Author + information
- Christopher O'Connor, MD, FACC, Editor-in-Chief, JACC: Heart Failure∗ ()
- ↵∗Address for correspondence:
Christopher O'Connor, MD, FACC, JACC: Heart Failure, 3655 Nobel Drive, Suite 630, San Diego, California 92122
In this issue of JACC: Heart Failure, we received another delivery to the Dead Letter Office with the PRAISE-2 study by Packer et al. (1,2).
One of the many important themes from this paper was the outstanding recruitment of a very difficult patient population. The PRAISE-2 study set out to enroll nonischemic cardiomyopathy patients with an EF of <30%, NYHA class IIIB to IV on no background beta-blocker therapy. One might imagine that this would be an enormous challenge. By today's standards, it would likely have a recruitment rate of less than 0.25 patients per site per month. However, in this trial, two sets of competing consortia were set up for enrollment. The “DUCCS” group (the “Duke University Cooperative Cardiovascular Society”) — a group of former Duke University trainees, predominantly at large private practices; and a competing network of independent investigative sites, entitled “SWANS” for “Sites Without A Name Study group.” Throughout the trial, the DUCCS and the SWANS competed as teams against each other and challenged each other to have the highest recruitment and the best quality data for the study. In this capacity, the trial successfully enrolled over 1,600 patients in a 4-year period, with 50 sites representing approximately 0.75 patients per site per month, an unprecedented enrollment rate for this subset of the general heart failure population. While the trial did not confirm the hypothesis that there would be improved survival in this patient population with amlodipine, it did achieve the study goals by accruing the requisite number of clinical events.
Today in the United States we see a much different environment for site-based research. Many studies recruit at far lower rates, require a much greater number of investigative sites, and often require extensions of timelines and expansions of sites beyond North America into Eastern Europe, Russia, South America, and Southeast Asia. There are many reasons for the challenged environment for conducting site-based research in the United States. The increased regulatory environment, the reduced reimbursement rate, the increased overhead for conducting research, the migration of patients out of academic and tertiary care centers to other centers who may have less infrastructure for conducting research, and the reduced payments by sponsors to support cardiovascular trials are among the issues that have significantly challenged the site-based research infrastructure for cardiovascular trials in the United States. We are now seeing that many trials are conducted solely outside the United States. It is important to remember, however, that as these trials are conducted outside the United States, the demographics of the patient populations, cultural and genetic differences, and the treatment goals and interactions all may play a role. Results obtained may be quite different than if a significant number of patients were recruited in the United States, which challenges the applicability of therapies in the United States. Furthermore, regulatory bodies are often forced to make incomplete decisions because of the lack of U.S. citizens participating in these trials. One of the goals of the Journal is to bring greater attention to the importance of site based research. Heart failure continues to remain a cardiovascular condition with an unacceptably high morbidity and mortality despite evidence-based therapies. Given this high event rate, it seems imperative that as a community of healthcare providers, we should continue to foster the advancement of knowledge, so that we can bring more therapies to the bedside to improve the quality of life for patients. The only way to do this is to have a 100% commitment from the community to participate in these trials, to provide the highest level of quality data, and to be committed to the conduct and completion of the questions evaluating new approaches, diagnostics and therapeutics for our heart failure patients. The PRAISE-2 trial reminds us of an era when there was a great enthusiasm by the heart failure community to participate in clinical trials and achieve results quickly to answer questions. While PRAISE-2 was a neutral trial, it helped redirect our efforts into different directions and was highly informative in completing the body of knowledge regarding calcium channel antagonists in congestive heart failure. I hope by bringing this trial into the public arena, we are not only focusing on the results but also on the method of conduct of an important trial. The consortia approach of the DUCCS and SWANS should challenge us to bring back this era to the United States, where we are committed to advancing knowledge through site-based research.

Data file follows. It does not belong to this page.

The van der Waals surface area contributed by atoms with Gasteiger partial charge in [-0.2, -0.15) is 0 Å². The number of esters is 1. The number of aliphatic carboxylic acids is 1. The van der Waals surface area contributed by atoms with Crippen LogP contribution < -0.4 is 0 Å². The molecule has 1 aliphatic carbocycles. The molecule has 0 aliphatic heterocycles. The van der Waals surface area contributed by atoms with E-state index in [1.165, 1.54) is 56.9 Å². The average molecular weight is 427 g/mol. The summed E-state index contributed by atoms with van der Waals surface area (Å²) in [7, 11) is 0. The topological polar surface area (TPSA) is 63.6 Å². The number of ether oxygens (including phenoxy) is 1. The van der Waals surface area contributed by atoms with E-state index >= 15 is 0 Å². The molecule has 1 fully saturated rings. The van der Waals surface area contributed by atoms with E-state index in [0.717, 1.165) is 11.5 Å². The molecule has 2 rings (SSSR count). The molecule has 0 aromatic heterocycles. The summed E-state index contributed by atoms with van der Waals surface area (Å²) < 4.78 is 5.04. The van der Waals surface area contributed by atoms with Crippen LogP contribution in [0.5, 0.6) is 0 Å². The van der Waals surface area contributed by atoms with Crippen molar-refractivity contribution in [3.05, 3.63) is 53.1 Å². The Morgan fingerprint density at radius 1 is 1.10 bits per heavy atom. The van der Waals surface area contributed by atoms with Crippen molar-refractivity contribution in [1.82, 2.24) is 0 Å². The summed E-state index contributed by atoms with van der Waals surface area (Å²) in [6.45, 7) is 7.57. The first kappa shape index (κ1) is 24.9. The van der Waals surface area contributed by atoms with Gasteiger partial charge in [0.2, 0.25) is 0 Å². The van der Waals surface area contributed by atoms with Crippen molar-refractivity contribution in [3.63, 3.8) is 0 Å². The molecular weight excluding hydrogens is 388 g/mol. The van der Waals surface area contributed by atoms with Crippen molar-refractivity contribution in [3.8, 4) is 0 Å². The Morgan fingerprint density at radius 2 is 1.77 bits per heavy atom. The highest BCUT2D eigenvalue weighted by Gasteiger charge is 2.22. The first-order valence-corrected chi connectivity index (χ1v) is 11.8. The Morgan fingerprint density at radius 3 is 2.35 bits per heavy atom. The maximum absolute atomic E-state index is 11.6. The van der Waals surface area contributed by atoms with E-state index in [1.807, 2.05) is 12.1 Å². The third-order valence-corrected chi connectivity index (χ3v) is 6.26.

- 2013 American College of Cardiology Foundation